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Monday, August 31, 2020

Reader's Diary #2192- Joan Baril: The Snail House

 I don't typically read creative non-fiction pieces for Short Story Mondays, but I read this one before noticing and honestly it felt like a short story so I've decided to include Joan Baril's "The Snail House" anyway.

It involves a camping trip in Northern Ontario to visit a bizarre snail-shaped house where a hermit lived and mysteriously died years before. It's very descriptive, well-paced, and felt almost like a horror story, especially with the description of the abnormal number of mosquitoes (even for northern Ontario). Had it been an actual short story, I'd have liked the mosquitoes to have tied back into the death of the hermit, but otherwise, a very entertaining piece.

 

Wednesday, August 26, 2020

Reader's Diary #2191- Vivek J. Tiwary (writer), Andrew C. Robinson (artist): The Fifth Beatle

The Fifth Beatle: The Brian Epstein Story
is an excellent graphic biography of the famed Beatles manager written by Vivek J. Tiwary with art by Andrew C. Robinson and with Kyle Baker taking on their ill-fated trip to the Philipines.

While there have been many people nominated as the supposed 5th Beatle, Epstein was the only one that Paul McCartney suggested could really wear that title. No doubt he was instrumental in their success. But while I've heard much about the Fab Four, I can't say that I knew much about this man and indeed Tiwary makes the case that he was a fascinating fellow. 

Notably, he was gay at a time when the world was even more unaccepting of gay people than it is today. This would result in a lot of anguish for Epstein, threatening his career, mental health, and life itself. You can sense that success of the Beatles was one of the bright spots that he needed as much as they needed him.

The focus here is absolutely on Epstein, not the Beatles themselves, sometimes to a fault. While Tiwary acknowledges, for instance, the absence of Pete Best in the book it nonetheless jumped out at me, as it would with most people with just a bit of knowledge of Beatles history and honestly, could have been covered with a panel or two without distracting from Epstein's story more than the omission did. 

Another minor issue is the shoehorning of a matador analogy. Perhaps Epstein was obsessed with matadors, maybe even fancied himself as one, but the constant references here seem strange and poorly fitting.

However, the art is gorgeous. It has really strong caricatures reminiscent of Mort Drucker's work for MAD Magazine (I thought I noticed this going through and was pleased to note in an essay by Robinson at the end that Drucker was an influence) which are coloured stunningly. 

Tuesday, August 25, 2020

Reader's Diary #2190- Gail Simone (writer), Adriana Melo (artist): Plastic Man

It was only recently that I read a comic with Plastic Man, DC Comic's equivalent to Marvel's Mr. Fantastic, and enjoyed him enough to look for a solo title. He's just as funny in Gail Simone's take on the character and quite likeable in a flawed way.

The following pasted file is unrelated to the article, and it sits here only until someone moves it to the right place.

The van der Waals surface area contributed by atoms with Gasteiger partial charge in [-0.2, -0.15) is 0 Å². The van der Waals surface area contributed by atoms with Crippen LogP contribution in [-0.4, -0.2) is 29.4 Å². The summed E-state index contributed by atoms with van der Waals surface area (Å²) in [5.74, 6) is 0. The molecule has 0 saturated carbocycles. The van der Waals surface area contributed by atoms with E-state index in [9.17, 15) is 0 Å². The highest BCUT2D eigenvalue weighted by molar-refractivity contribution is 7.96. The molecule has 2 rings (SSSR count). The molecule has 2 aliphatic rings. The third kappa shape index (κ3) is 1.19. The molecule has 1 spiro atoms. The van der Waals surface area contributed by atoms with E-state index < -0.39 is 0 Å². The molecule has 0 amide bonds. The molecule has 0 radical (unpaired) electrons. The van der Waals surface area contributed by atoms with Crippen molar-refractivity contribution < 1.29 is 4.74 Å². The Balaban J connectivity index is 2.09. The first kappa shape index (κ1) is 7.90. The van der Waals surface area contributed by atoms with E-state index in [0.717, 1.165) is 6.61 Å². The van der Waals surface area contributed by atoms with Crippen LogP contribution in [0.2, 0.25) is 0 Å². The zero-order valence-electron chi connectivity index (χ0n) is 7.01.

The story though didn't do a lot for me. I enjoyed parts (his origin story, his unlikely role as a father figure to a transgendered kid) but there was a lot going on at times, too much. It involves Plastic Man investigating possible impostors in the Justice League but there's also the set up to a future story getting in the way involving a mafia boss who's trying to recreate Plastic Man's abilities in his girlfriend. 

Still, Plastic Man is one of the DC characters that I actually like. Then, he's essentially a Marvel character: he's funny, sometimes breaking the fourth wall, and not overpowered, or gritty like the majority of the DC crew. 

Adriana Melo's art is suitably fluid and cartoony to match the high pace and comedy. 

Monday, August 24, 2020

Reader's Diary #2189- Nino Cipri: A Silly Love Story

It's quite an achievement to let a reader know right up front what they can expect, even how it will end, and yet still maintain the reader's interest. Nino Cipri's "A Silly Love Story" is quite like that; it's a silly love story and as is hinted at early on, it's got a bit of a threat of danger lurking just beyond the ending. And okay, it's not really silly, it's quite lovely.


It's about a young guy named Jeremy, a bit of a struggling artist, who's falling in love with Merion, a bi-gendered person. He also might have a poltergeist in his closet. 

The story itself reminded me somewhat of Merion. Sometimes it's a supernatural story, sometimes it's a love story, sometimes it's both or not really either, and yet it all fits together into a wonderful whole regardless of the label. 

Wednesday, August 19, 2020

Reader's Diary #2188 - Charles Forman: I Am Not Okay With This